NOTE:  In exploring any of the opportunities mentioned above, always check with the International Student Advisor to confirm your eligibility for work authorization.  Unlawful employment can also include engaging in unpaid work.  

Networking Your Way to a Job

In seeking advice from any career counselor in the United States, you will undoubtedly be advised about the benefits of interviewing for information and networking as a means to finding a suitable job.   Indeed, it is common to find employment as a result of having the right connections.  The ability to make connections with people, or networking, is a skill you can begin developing while on Grounds.

Begin talking with faculty members and fellow students.  

Many faculty members have worked outside of the university context and maintain professional contacts with their former colleagues.  In addition, start building relationships with upperclassmen and attend networking functions where alumni will be in attendance.   It will prove to be helpful for you to connect with people who have already successfully found employment here in the U.S. and can provide you with insight about the process.  The best way to find companies that are willing to hire international students is to talk to other international students and alumni, since companies who have hired international students in the past are likely to continue to do so.

Join Professional Organizations

Joining a professional association related to your field of interest is also a wonderful way to make connections with those who can provide you with sound advice about how to find jobs in a particular field.  Visit the websites of these organizations to request information on their publications, student rates, chapters and conferences.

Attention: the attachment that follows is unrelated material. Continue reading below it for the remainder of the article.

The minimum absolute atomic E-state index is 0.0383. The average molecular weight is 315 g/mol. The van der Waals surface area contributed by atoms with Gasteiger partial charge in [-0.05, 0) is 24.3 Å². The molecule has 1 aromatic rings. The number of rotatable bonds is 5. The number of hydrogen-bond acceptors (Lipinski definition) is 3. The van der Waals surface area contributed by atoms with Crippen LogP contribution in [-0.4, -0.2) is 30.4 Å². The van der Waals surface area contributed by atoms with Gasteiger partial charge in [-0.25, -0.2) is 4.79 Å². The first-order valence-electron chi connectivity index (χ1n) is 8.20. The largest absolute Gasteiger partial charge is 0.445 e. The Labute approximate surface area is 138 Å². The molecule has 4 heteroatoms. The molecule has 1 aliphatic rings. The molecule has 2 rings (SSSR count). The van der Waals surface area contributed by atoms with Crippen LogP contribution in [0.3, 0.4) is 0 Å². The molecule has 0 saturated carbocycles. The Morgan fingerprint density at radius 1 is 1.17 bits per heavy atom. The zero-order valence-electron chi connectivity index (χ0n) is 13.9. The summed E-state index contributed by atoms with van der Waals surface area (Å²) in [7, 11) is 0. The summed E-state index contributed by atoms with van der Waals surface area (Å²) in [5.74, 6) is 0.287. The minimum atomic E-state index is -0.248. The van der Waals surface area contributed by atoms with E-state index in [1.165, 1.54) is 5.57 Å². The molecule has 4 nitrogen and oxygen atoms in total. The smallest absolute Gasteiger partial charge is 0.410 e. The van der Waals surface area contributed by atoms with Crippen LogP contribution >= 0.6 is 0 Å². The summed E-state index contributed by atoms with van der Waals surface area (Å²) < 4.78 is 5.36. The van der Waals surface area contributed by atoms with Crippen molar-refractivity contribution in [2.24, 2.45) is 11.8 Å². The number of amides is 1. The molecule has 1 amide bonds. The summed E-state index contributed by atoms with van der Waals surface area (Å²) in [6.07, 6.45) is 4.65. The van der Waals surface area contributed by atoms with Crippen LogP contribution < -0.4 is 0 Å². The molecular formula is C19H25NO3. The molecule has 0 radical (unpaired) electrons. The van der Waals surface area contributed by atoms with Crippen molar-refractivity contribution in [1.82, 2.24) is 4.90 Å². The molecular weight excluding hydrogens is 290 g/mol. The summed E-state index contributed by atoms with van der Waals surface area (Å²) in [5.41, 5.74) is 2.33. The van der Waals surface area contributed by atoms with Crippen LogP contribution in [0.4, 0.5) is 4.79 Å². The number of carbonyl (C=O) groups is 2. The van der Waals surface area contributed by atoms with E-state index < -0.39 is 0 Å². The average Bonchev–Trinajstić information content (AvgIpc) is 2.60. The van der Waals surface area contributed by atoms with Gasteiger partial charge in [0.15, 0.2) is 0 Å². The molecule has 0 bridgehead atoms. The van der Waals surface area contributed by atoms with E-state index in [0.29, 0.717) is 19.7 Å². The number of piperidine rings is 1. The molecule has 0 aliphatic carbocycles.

Don't Give Up

Many international students are discouraged because they believe that they have no network in the United States, as their connections are with people in their home countries.  It is important to understand that in the U.S. a network is actively developed and does not connote long-standing, life-long relationships based on family ties or status in the community.  Anyone can develop a network with some knowledge of the process. Be as creative as possible in developing your network.  Ideas:

  • Do you have a community host or language partner who can provide you with information or a referral?  
  • Have you joined a student organization related to your field of interest?  
  • Have you attended a career fair or asked an employer for her business card?

Preparing Resumes and Cover Letters

A well-prepared resume and cover letter are essential to getting a job interview.  For a U.S. job search, your resume and cover letter must conform to basic, generally accepted standards.  The U.S. resume is succinct, including only information which is relevant to an employer's needs.  Personal information is usually excluded.  The resume is also limited to one page in most cases.

Remember, it is your responsibility to ease the concerns that employers may have about hiring you.  This means you should provide the following information on your resume and/or cover letter:

  • Test scores (TOEFL and/or SATs, particularly verbal or writing scores)
  • Writing and English courses completed
  • Descriptions highlighting your communication skills (where applicable)